The diet of the first farmers in Lithuania, 3200‐2400 cal BC: Biochemical investigation of food residues from ancient pottery


Whilst traditional archaeological methodologies, for example zooarchaeology and palaeobotany, as well as bioarchaeological techniques, for instance Accelerator Mass Spectrometry (AMS) radiocarbon dating and bone collagen stable isotope analysis, have recently demonstrated when domesticated plants and animals were exploited and to what extent they were consumed in the Southeastern Baltic (e.g. Antanaitis-Jacobs et al. 2009; Piličiauskas 2016; Piličiauskas and Heron 2015; Piličiauskas et al. 2011; Piličiauskas et al. 2012; Piličiauskas et al. 2017a; Piličiauskas et al. 2017b; Piličiauskas et al. 2017c), the often poor documentation and recovery of smaller anthropogenic materials as well as the low number of Early Neolithic inhumations have hindered interpretations concerning diet across the Subneolithic-Neolithic transition.

Recently, a small pilot study was undertaken on Subneolithic and Neolithic ceramics from Lithuania (Heron et al. 2015), which demonstrated the utility of organic residue analyses to study diet and vessel use. However, since the data set consisted of ceramics from four coastal sites, the present study was initiated with a broader sampling strategy in mind.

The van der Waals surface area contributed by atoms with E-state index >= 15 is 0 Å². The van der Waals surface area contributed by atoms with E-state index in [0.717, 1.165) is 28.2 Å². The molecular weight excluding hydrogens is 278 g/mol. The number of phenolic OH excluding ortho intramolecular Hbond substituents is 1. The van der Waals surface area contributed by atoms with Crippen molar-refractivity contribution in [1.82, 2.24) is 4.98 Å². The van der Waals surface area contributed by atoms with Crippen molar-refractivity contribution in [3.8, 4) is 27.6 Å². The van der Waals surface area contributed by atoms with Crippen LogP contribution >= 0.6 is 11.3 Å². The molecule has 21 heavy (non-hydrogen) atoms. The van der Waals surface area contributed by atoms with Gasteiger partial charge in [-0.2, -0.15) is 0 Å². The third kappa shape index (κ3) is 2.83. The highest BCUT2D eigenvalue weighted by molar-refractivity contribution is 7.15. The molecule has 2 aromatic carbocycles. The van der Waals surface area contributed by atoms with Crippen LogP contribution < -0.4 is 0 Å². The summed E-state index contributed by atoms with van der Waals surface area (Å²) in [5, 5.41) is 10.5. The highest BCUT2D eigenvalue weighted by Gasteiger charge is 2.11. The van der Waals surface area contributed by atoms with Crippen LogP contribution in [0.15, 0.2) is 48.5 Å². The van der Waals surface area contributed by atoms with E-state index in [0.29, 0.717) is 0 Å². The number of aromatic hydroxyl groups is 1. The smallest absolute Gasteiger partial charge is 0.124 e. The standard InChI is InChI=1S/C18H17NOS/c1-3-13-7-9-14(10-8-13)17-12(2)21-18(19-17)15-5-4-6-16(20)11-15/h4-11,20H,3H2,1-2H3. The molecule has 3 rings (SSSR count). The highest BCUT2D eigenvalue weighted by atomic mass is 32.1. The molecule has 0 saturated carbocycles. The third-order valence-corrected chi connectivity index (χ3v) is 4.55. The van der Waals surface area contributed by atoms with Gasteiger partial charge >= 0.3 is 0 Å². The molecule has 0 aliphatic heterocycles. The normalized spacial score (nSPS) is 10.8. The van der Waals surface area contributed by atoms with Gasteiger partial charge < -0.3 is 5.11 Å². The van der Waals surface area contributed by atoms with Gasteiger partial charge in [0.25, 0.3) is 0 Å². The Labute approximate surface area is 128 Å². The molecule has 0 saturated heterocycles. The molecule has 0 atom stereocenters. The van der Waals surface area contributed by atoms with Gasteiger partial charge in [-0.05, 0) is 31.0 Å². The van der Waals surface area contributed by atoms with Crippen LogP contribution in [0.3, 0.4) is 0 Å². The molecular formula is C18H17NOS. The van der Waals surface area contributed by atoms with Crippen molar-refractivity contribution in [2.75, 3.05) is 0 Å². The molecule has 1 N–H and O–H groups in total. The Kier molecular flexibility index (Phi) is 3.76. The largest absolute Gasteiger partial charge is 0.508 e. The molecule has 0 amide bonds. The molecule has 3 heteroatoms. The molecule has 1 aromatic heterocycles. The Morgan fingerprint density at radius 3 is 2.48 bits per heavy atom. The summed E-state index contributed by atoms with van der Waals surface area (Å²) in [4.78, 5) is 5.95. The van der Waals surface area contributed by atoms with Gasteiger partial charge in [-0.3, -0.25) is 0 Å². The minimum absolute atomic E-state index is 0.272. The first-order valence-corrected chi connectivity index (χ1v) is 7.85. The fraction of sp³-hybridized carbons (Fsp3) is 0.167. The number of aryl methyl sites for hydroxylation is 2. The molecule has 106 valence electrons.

Corded Ware vessel from the inland site of Daktariškė 5 (Gytis Piličiauskas).

Background and aims
In the Southeastern Baltic, the earliest evidence of domesticated animals dates to the Neolithic Corded Ware culture, ca. 2700-2400 cal BC, which is represented by the presence of ruminant milk in at least two beakers from the coastal site of Nida (Heron et al. 2015). On the contrary, the earliest evidence for crop cultivation has been directly dated to the Bronze Age, which is based on a single 14C result (1392–1123 cal BC) on a charred Hordeum vulgare grain from the site of Kvietiniai (Grikpedis and Matuzeviciute 2017). Thus, in order to identify earlier evidence for crop cultivation and animal husbandry (for instance in the form of ruminant milk), samples deriving from archaeological sites in Lithuania were selected for molecular and isotopic characterisation through organic residue analyses. While the majority of the samples were derived from contexts dating to the Neolithic Corded Ware (ca. 2800-2300 cal BC) and Globular Amphora (ca. 3200-2500 cal BC) cultures, additional hybrid Subneolithic-Neolithic ware (ca. 2300-2000 cal BC) and Bronze Age ware (ca. 2000-1500 cal BC) ceramics were included to assess diachronic change. To assess temporal variability, the vessels were derived from both coastal and inland localities. Moreover, a range of vessel types were sampled to assess whether variability is related to function.


The project is a collaboration between the Lithuanian Historical Institute and the University of York, and will be undertaken by Gytis Piličiauskas, Harry Robson, Alex Lucquin and Oliver Craig.